Knightley’s Emma’s blind snobbery, Robert Martin against and? especially? the in Persuasion of an open portrayal society of naval men admiring to an ideal of worth distributed indicate her attraction among men for their acquired rather than inherited i status. It is possible to argue that Mr. Bennet is the only character inPride and to Elizabeth in the capacity to perceive the in Prejudice comparable and that he may be superior to her in of a hierarchical society, equities his refusal to restrain his capacity for irony. She, after all, restrains that he had yet to learn to be herself with Darcy? She remembered and itwas rather too early to begin” (p. 371 )? while her father laught at, remains irrespressible and unimpressible to the end? “Lizzy … I have given him my consent. He is the kind of man, indeed, to whom I should to ask” (p. 376). 7 never dare refuse any thing, which he condescended which ruled family life in the the trivial conventions Surrounded by century and all but overwhelmed by their demands on early nineteenth in The Making this commonsense 6Kitson Clark makes of point quite emphatically Victorian England Mass. , 1961), p. 35. See also pp. 23 ff. for a view of (Cambridge, is very close to the argument in this essay. in Austen’s novels which social change in the text are to The Novels of Jane Austen, ed. R. W. Chapman 7References (London, 1933)’ 5 vols Mr. Bennet and Fatherhood in Jane Austen s Novels 539 his time and energies, Mr. Bennet is reduced to two kinds of retaliation which modern readers may find familiar and attractive: he seeks either to sabotage the social process through subtle practical jokes and verbal sallies or to retreat completely to the sanctuary of his library. Thus Mr. an be seen as the only consistent and unyielding critic of are limited, but they seem to be the society in the novel. His defenses (Retreat is, after all, the strategy of Darcy only effective ones available. when faced with the same provincial society that harasses Mr. Bennet, and it is,more pathetically, the only recourse for Charlotte Lucas, once to Mr. Collins. ) she has wedded herself and his insight all that the novel can say for Mr. Bennet Despite the flaws of his society, there ismuch that it has to say against regarding him as an intelligent man who seeks to escape the authority vested in his social role.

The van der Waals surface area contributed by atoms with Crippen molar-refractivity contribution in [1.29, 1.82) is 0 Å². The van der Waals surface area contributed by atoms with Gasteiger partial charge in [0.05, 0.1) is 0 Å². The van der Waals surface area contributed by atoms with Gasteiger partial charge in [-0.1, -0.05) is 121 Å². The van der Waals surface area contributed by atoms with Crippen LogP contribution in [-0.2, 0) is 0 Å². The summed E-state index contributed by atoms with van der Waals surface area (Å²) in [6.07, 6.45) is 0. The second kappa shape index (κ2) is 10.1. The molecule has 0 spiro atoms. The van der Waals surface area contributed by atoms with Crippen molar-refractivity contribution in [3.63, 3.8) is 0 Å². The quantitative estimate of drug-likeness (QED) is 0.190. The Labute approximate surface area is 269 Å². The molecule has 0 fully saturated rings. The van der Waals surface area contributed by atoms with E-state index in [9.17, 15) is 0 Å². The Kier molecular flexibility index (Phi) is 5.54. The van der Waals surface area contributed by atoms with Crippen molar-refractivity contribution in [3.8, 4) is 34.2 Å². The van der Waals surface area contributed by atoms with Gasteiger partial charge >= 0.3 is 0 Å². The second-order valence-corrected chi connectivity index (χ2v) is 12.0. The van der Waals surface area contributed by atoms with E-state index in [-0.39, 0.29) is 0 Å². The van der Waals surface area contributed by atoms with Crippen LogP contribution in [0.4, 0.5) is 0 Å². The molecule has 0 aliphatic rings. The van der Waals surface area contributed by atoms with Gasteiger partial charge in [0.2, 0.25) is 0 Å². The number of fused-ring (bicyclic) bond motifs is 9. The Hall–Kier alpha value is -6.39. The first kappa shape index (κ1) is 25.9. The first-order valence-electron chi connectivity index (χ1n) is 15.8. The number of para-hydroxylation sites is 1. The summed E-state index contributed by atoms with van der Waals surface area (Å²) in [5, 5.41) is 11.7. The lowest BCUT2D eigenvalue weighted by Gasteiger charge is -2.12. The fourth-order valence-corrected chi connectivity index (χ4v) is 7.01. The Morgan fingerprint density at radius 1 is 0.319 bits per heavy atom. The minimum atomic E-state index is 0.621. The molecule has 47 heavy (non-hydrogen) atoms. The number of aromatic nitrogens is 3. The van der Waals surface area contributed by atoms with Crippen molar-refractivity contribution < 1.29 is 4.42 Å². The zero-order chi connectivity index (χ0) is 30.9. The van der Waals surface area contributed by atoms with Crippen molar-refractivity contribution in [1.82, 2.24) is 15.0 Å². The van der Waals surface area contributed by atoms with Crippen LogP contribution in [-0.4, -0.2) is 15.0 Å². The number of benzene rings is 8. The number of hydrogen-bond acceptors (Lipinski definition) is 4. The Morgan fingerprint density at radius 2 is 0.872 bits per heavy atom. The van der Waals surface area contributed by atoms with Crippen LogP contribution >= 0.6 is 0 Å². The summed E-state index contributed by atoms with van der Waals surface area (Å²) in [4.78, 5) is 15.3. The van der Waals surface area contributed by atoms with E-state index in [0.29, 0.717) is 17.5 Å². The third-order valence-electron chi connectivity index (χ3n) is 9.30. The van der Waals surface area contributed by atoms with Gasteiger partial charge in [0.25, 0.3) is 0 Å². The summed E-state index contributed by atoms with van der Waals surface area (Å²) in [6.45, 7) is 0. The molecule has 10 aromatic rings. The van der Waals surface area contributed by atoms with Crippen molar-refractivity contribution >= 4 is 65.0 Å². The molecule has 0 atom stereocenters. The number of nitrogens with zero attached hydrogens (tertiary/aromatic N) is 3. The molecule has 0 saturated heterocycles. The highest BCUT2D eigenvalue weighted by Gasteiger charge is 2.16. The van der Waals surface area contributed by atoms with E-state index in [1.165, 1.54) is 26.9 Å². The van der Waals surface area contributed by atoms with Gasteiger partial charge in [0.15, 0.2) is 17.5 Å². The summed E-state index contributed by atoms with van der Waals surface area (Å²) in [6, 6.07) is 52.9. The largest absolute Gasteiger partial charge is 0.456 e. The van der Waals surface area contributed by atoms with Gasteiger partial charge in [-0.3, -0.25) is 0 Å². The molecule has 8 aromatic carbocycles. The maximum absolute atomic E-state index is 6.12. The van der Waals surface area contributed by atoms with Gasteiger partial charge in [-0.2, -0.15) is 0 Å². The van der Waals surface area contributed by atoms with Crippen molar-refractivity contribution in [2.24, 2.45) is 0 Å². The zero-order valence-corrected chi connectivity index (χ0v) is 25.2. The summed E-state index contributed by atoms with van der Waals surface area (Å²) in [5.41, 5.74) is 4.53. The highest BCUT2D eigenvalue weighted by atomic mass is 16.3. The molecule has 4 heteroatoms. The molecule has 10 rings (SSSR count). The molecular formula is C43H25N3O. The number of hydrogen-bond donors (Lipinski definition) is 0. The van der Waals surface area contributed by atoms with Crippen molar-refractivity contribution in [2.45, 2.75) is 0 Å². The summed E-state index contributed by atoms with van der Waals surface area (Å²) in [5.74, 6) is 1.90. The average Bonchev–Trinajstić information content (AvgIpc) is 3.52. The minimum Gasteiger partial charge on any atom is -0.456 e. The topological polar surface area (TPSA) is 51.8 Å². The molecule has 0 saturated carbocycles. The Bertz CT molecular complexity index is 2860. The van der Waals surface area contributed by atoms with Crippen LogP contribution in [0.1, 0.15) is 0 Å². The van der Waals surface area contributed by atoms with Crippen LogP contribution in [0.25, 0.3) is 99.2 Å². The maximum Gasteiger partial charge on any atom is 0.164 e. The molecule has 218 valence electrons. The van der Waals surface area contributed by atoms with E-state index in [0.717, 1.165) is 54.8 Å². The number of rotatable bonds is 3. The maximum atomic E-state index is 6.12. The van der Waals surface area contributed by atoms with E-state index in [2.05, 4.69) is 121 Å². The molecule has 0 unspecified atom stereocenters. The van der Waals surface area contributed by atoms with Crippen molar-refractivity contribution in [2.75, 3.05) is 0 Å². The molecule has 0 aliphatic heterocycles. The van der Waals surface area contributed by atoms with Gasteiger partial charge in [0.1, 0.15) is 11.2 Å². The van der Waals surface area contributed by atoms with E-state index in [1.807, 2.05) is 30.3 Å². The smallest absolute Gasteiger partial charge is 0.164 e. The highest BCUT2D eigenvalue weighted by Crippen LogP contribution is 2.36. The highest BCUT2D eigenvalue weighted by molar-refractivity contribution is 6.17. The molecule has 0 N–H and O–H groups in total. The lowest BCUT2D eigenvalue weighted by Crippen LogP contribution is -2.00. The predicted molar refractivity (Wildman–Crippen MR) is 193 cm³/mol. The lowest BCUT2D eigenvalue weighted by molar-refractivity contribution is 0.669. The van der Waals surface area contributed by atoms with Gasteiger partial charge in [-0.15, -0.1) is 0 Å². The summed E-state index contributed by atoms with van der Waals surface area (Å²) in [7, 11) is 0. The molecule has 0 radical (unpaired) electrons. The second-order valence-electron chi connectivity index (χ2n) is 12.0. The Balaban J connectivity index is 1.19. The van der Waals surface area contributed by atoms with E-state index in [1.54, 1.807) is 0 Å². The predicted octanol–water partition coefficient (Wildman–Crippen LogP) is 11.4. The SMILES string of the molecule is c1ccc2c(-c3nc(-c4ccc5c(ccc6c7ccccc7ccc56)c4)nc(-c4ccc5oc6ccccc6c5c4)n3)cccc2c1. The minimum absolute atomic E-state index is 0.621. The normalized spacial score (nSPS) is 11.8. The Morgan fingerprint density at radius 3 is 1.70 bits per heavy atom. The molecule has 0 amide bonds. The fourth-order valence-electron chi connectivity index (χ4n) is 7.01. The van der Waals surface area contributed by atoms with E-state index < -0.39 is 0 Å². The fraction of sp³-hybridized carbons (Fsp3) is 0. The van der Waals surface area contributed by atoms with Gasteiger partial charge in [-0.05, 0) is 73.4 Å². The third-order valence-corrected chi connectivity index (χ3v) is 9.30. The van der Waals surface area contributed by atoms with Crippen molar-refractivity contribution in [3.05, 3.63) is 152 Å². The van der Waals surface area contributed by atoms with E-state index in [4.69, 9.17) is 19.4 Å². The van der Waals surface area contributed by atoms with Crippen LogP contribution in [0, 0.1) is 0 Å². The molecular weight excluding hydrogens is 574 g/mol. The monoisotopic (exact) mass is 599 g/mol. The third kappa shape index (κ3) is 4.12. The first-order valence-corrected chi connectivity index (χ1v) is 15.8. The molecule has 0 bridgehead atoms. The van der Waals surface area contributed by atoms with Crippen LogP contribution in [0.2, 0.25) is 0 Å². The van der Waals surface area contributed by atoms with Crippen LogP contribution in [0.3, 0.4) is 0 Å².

Clearly his minor satirical victories are to be savored, but his as a with them at the expense of his real obligations preoccupation father causes him to forfeit the moral justification for irony as the novel Bennet progresses. Even more interesting, Mr. Bennet is shown as a man causes him to lose his capacity to feel; by the end of whose indifference in such the novel his fatherhood and his feelings have become debased a way that neither his most sympathetic nor the reader can daughter take him seriously. Mr. Bennet provides a rare example of a character ho slips from “round” to “flat”; failures in him which may at first seem and tragic are eventually to be obsessive and only revealed complicated It would be unfair to equate Mr. Bennet’s failures with those pathetic. of William Dorrit half a century later, but the fact remains that both are similar in characters their faults by imagining exag rationalizing as fathers which relieve them of versions of their vulnerability gerated any guilt and finally any basis for respect from their children. Mrs. Bennet’s extravagances provide a convenient blind for her etreats to his library husband, and he uses her to justify his continuous on all that passes. The reader can be and to his satirical perspective lured into sympathy with Mr. Bennet because his positive temporarily of his wife’s absurdity provides comic high points through enjoyment out the novel. But however the novel’s famous opening delightfully illustrates Mr. Bennet’s violation of “conjugal de episode playful corum,” clearly as Elizabeth signs of the reader) (and a crucial failure must in her later father. see Mr. uch more episodes Bennet’s practical irremediable jokes are clearly inspired by Mrs. Bennet’s banality; but their intensity, their frequency, and their capacity to wound carry the that their motivation lies deeper than high spirits, perhaps impression in despairing at the endless for contracting irritability responsibility such a marriage. At any rate, Mrs. Bennet has become a convenient 540 scapegoat, Burgan the source for all the misfortunes that have occurred in the Bennet turn for family. economy. She has not brought the family an heir and she has no